In 1919 mid-May, Commander-in-Chief Vilmos Böhm and Chief-of-Staff Aurél Stromfeld inspected the Eastern front fleet and units to check the reorganized Red Army.
Inspection on the Eastern front
The following article on Vörös Riport Film's news was published in the May 21st issue of Népszava: „Vörös Riport Film recorded interesting footages of the proletarian army fighting on the front. The well-armed red soldiers marched in exemplary discipline for Commander-in-Chief Böhm, who was accompanied at the Cegléd, Kecskemét and Abony inspections by commissars Béla Vágó, Tibor Szamuely and comrade Móhr. The movie is now screening at all cinemas.”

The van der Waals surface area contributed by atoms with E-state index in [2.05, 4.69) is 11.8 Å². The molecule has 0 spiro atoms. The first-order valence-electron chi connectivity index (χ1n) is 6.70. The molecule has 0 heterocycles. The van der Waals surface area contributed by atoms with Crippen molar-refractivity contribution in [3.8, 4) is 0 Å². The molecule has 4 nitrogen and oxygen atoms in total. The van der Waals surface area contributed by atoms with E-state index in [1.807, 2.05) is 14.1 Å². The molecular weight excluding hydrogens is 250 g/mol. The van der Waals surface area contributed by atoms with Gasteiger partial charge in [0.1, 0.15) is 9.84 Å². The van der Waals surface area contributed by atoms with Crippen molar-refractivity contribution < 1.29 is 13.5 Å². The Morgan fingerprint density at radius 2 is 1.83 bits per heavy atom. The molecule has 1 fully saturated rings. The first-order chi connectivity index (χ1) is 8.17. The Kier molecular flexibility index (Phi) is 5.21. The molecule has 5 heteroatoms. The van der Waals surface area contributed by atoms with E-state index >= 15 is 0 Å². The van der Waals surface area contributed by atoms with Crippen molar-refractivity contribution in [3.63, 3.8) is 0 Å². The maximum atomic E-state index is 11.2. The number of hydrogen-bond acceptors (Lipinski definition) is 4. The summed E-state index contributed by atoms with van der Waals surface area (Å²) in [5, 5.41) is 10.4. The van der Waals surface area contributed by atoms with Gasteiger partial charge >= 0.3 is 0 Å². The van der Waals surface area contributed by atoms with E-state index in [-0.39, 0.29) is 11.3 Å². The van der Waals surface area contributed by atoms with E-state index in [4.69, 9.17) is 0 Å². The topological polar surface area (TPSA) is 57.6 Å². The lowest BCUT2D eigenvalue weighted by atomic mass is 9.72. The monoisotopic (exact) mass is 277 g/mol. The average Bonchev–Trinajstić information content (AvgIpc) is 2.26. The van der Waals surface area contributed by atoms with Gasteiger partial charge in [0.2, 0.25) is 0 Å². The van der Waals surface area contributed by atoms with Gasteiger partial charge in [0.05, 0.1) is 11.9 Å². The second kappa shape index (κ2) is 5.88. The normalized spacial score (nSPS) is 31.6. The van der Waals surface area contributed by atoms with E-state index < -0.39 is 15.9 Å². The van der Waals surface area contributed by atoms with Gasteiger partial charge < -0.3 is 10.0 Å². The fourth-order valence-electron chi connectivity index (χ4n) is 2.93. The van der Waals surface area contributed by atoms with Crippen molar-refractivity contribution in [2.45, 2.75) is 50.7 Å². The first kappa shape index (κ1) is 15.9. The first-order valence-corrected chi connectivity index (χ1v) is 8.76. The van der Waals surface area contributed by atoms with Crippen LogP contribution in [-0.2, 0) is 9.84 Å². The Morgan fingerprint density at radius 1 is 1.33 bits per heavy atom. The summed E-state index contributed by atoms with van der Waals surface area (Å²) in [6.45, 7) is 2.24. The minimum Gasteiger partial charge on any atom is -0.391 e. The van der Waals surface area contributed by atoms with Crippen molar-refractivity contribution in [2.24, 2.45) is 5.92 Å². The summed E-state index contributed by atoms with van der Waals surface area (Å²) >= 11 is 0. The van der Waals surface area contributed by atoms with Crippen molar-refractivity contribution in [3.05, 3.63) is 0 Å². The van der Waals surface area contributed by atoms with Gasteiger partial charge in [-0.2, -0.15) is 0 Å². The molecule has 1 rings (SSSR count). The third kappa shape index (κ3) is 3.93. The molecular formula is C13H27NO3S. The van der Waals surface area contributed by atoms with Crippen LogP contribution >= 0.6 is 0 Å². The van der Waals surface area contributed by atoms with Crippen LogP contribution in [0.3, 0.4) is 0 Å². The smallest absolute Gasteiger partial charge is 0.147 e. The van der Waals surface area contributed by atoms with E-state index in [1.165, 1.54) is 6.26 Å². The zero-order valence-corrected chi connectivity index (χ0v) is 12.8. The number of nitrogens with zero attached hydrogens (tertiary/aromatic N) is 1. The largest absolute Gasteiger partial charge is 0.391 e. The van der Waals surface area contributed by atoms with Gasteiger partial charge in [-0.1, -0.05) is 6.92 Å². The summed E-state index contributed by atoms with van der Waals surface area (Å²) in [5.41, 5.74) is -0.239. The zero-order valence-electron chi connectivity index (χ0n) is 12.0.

Those who only read about the May 14 inspection in an earlier issue of Népszava were provided with even fewer information on the locations. Readers and viewers were not given any specifics on the locations and movements of the troops on purpose, as those were confidential information. Even the soldiers' relatives were kept in the shadow, as soldiers were forbidden to reveal their location in the letters they sent home. An order was issued in newspapers: „Disclosing information regarding military transfers in papers, letters and telegrams or via telephone is strictly forbidden. Whoever violates this command will be brought to the Revolutionary Court. The Military Commissary"